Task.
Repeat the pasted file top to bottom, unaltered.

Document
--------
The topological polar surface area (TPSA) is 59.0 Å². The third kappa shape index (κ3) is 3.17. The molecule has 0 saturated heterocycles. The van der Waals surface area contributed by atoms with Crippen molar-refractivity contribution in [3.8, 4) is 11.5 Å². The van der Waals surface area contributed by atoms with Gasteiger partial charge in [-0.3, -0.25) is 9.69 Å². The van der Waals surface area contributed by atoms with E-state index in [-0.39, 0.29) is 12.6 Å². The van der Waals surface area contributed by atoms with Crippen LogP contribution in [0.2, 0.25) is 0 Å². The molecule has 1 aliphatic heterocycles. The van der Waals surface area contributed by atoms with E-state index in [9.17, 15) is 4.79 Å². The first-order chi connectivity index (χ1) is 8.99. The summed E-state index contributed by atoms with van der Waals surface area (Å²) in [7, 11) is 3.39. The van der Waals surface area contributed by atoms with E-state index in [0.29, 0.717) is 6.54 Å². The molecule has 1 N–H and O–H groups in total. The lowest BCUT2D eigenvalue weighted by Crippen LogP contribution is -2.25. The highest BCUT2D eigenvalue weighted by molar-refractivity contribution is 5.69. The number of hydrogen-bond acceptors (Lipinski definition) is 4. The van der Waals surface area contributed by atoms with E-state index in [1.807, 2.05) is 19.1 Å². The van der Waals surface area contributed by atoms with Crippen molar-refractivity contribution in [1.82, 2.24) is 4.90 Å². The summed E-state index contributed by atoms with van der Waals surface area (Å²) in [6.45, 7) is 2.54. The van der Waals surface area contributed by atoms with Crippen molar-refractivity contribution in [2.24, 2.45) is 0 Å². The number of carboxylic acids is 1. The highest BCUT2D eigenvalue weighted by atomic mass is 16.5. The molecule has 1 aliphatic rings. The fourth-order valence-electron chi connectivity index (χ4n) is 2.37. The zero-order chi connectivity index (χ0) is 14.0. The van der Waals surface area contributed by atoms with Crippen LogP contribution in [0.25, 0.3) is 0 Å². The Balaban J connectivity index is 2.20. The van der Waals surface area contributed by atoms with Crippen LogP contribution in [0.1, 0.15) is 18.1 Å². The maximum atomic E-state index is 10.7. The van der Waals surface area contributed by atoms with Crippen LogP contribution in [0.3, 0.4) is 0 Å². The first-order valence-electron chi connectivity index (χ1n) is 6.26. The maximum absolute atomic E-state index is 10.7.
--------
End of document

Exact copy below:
The topological polar surface area (TPSA) is 59.0 Å². The third kappa shape index (κ3) is 3.17. The molecule has 0 saturated heterocycles. The van der Waals surface area contributed by atoms with Crippen molar-refractivity contribution in [3.8, 4) is 11.5 Å². The van der Waals surface area contributed by atoms with Gasteiger partial charge in [-0.3, -0.25) is 9.69 Å². The van der Waals surface area contributed by atoms with E-state index in [-0.39, 0.29) is 12.6 Å². The van der Waals surface area contributed by atoms with Crippen LogP contribution in [0.2, 0.25) is 0 Å². The molecule has 1 aliphatic heterocycles. The van der Waals surface area contributed by atoms with E-state index in [9.17, 15) is 4.79 Å². The first-order chi connectivity index (χ1) is 8.99. The summed E-state index contributed by atoms with van der Waals surface area (Å²) in [7, 11) is 3.39. The van der Waals surface area contributed by atoms with E-state index in [0.29, 0.717) is 6.54 Å². The molecule has 1 N–H and O–H groups in total. The lowest BCUT2D eigenvalue weighted by Crippen LogP contribution is -2.25. The highest BCUT2D eigenvalue weighted by molar-refractivity contribution is 5.69. The number of hydrogen-bond acceptors (Lipinski definition) is 4. The van der Waals surface area contributed by atoms with E-state index in [1.807, 2.05) is 19.1 Å². The van der Waals surface area contributed by atoms with Crippen molar-refractivity contribution in [1.82, 2.24) is 4.90 Å². The summed E-state index contributed by atoms with van der Waals surface area (Å²) in [6.45, 7) is 2.54. The van der Waals surface area contributed by atoms with Crippen molar-refractivity contribution in [2.24, 2.45) is 0 Å². The number of carboxylic acids is 1. The highest BCUT2D eigenvalue weighted by atomic mass is 16.5. The molecule has 1 aliphatic rings. The fourth-order valence-electron chi connectivity index (χ4n) is 2.37. The zero-order chi connectivity index (χ0) is 14.0. The van der Waals surface area contributed by atoms with Crippen LogP contribution in [0.25, 0.3) is 0 Å². The Balaban J connectivity index is 2.20. The van der Waals surface area contributed by atoms with Crippen LogP contribution in [0.1, 0.15) is 18.1 Å². The maximum atomic E-state index is 10.7. The van der Waals surface area contributed by atoms with Crippen LogP contribution in [0.3, 0.4) is 0 Å². The first-order valence-electron chi connectivity index (χ1n) is 6.26. The maximum absolute atomic E-state index is 10.7.